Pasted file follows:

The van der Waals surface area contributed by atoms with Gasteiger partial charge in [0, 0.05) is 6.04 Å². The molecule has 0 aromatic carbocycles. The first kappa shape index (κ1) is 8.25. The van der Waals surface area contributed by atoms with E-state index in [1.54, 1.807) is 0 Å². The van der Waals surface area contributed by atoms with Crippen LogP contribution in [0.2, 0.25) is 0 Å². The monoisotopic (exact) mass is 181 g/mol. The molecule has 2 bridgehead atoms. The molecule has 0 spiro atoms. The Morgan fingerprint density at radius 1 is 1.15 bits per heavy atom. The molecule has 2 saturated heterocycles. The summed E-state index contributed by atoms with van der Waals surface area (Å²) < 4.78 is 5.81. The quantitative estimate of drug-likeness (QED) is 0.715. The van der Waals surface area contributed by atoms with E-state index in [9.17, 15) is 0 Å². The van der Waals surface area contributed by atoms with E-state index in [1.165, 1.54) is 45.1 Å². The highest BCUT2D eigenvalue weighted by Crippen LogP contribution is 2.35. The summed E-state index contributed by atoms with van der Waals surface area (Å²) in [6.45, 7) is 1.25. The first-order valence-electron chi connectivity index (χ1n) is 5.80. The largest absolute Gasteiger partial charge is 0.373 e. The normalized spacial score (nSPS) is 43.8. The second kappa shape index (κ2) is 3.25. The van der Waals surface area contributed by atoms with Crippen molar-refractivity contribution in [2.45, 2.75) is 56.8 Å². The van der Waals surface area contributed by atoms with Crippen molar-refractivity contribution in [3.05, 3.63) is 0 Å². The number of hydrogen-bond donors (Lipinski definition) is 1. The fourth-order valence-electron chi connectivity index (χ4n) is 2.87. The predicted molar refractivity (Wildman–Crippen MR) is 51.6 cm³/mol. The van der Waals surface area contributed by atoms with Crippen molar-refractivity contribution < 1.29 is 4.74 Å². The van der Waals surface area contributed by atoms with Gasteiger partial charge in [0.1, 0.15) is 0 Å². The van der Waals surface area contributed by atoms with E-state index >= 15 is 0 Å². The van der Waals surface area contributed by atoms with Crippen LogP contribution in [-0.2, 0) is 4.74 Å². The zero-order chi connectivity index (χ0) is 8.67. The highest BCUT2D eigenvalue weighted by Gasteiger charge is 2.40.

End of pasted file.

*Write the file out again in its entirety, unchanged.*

The van der Waals surface area contributed by atoms with Gasteiger partial charge in [0, 0.05) is 6.04 Å². The molecule has 0 aromatic carbocycles. The first kappa shape index (κ1) is 8.25. The van der Waals surface area contributed by atoms with E-state index in [1.54, 1.807) is 0 Å². The van der Waals surface area contributed by atoms with Crippen LogP contribution in [0.2, 0.25) is 0 Å². The monoisotopic (exact) mass is 181 g/mol. The molecule has 2 bridgehead atoms. The molecule has 0 spiro atoms. The Morgan fingerprint density at radius 1 is 1.15 bits per heavy atom. The molecule has 2 saturated heterocycles. The summed E-state index contributed by atoms with van der Waals surface area (Å²) < 4.78 is 5.81. The quantitative estimate of drug-likeness (QED) is 0.715. The van der Waals surface area contributed by atoms with E-state index in [9.17, 15) is 0 Å². The van der Waals surface area contributed by atoms with E-state index in [1.165, 1.54) is 45.1 Å². The highest BCUT2D eigenvalue weighted by Crippen LogP contribution is 2.35. The summed E-state index contributed by atoms with van der Waals surface area (Å²) in [6.45, 7) is 1.25. The first-order valence-electron chi connectivity index (χ1n) is 5.80. The largest absolute Gasteiger partial charge is 0.373 e. The normalized spacial score (nSPS) is 43.8. The second kappa shape index (κ2) is 3.25. The van der Waals surface area contributed by atoms with Crippen molar-refractivity contribution in [2.45, 2.75) is 56.8 Å². The van der Waals surface area contributed by atoms with Crippen molar-refractivity contribution in [3.05, 3.63) is 0 Å². The number of hydrogen-bond donors (Lipinski definition) is 1. The fourth-order valence-electron chi connectivity index (χ4n) is 2.87. The predicted molar refractivity (Wildman–Crippen MR) is 51.6 cm³/mol. The van der Waals surface area contributed by atoms with Crippen molar-refractivity contribution < 1.29 is 4.74 Å². The van der Waals surface area contributed by atoms with Gasteiger partial charge in [0.1, 0.15) is 0 Å². The van der Waals surface area contributed by atoms with E-state index >= 15 is 0 Å². The van der Waals surface area contributed by atoms with Crippen LogP contribution in [-0.2, 0) is 4.74 Å². The zero-order chi connectivity index (χ0) is 8.67. The highest BCUT2D eigenvalue weighted by Gasteiger charge is 2.40.